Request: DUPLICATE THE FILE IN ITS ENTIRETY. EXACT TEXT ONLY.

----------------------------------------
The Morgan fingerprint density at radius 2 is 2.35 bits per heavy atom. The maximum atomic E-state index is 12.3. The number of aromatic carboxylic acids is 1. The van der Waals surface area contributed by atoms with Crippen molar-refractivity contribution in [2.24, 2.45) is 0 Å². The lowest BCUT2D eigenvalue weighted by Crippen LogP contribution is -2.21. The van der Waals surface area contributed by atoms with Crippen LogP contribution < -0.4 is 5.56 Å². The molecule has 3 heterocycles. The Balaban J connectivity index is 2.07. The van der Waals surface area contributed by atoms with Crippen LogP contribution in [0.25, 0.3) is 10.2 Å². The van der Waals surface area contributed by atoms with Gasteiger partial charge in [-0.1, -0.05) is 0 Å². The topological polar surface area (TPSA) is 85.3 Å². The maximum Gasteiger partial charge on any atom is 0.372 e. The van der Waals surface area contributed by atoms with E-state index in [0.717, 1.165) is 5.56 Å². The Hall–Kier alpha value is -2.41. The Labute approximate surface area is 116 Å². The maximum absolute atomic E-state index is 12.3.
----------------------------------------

The Morgan fingerprint density at radius 2 is 2.35 bits per heavy atom. The maximum atomic E-state index is 12.3. The number of aromatic carboxylic acids is 1. The van der Waals surface area contributed by atoms with Crippen molar-refractivity contribution in [2.24, 2.45) is 0 Å². The lowest BCUT2D eigenvalue weighted by Crippen LogP contribution is -2.21. The van der Waals surface area contributed by atoms with Crippen LogP contribution < -0.4 is 5.56 Å². The molecule has 3 heterocycles. The Balaban J connectivity index is 2.07. The van der Waals surface area contributed by atoms with Crippen LogP contribution in [0.25, 0.3) is 10.2 Å². The van der Waals surface area contributed by atoms with Gasteiger partial charge in [-0.1, -0.05) is 0 Å². The topological polar surface area (TPSA) is 85.3 Å². The maximum Gasteiger partial charge on any atom is 0.372 e. The van der Waals surface area contributed by atoms with E-state index in [0.717, 1.165) is 5.56 Å². The Hall–Kier alpha value is -2.41. The Labute approximate surface area is 116 Å². The maximum absolute atomic E-state index is 12.3.